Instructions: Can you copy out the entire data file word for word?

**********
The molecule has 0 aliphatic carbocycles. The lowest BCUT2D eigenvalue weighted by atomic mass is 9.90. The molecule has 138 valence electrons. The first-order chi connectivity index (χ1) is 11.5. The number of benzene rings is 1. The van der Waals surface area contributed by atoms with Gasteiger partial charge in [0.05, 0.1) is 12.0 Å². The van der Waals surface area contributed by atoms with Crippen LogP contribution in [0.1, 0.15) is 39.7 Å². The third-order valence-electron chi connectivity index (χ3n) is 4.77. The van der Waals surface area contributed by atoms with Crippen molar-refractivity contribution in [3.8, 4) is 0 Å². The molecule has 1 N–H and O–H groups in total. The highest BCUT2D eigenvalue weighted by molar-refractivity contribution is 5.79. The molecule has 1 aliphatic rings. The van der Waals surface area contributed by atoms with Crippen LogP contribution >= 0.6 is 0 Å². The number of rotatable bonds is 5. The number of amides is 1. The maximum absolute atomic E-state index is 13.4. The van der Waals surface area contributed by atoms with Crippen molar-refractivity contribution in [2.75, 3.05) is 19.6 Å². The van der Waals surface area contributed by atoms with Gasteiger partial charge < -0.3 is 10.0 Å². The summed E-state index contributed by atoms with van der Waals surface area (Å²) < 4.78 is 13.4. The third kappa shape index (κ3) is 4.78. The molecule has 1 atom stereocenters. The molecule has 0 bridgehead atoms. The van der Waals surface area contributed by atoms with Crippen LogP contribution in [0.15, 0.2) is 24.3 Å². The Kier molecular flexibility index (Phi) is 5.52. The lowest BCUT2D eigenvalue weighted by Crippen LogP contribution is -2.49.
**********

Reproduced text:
The molecule has 0 aliphatic carbocycles. The lowest BCUT2D eigenvalue weighted by atomic mass is 9.90. The molecule has 138 valence electrons. The first-order chi connectivity index (χ1) is 11.5. The number of benzene rings is 1. The van der Waals surface area contributed by atoms with Gasteiger partial charge in [0.05, 0.1) is 12.0 Å². The van der Waals surface area contributed by atoms with Crippen LogP contribution in [0.1, 0.15) is 39.7 Å². The third-order valence-electron chi connectivity index (χ3n) is 4.77. The van der Waals surface area contributed by atoms with Crippen molar-refractivity contribution in [3.8, 4) is 0 Å². The molecule has 1 N–H and O–H groups in total. The highest BCUT2D eigenvalue weighted by molar-refractivity contribution is 5.79. The molecule has 1 aliphatic rings. The van der Waals surface area contributed by atoms with Crippen LogP contribution >= 0.6 is 0 Å². The number of rotatable bonds is 5. The number of amides is 1. The maximum absolute atomic E-state index is 13.4. The van der Waals surface area contributed by atoms with Crippen molar-refractivity contribution in [2.75, 3.05) is 19.6 Å². The van der Waals surface area contributed by atoms with Gasteiger partial charge < -0.3 is 10.0 Å². The summed E-state index contributed by atoms with van der Waals surface area (Å²) < 4.78 is 13.4. The third kappa shape index (κ3) is 4.78. The molecule has 1 atom stereocenters. The molecule has 0 bridgehead atoms. The van der Waals surface area contributed by atoms with Crippen LogP contribution in [0.15, 0.2) is 24.3 Å². The Kier molecular flexibility index (Phi) is 5.52. The lowest BCUT2D eigenvalue weighted by Crippen LogP contribution is -2.49.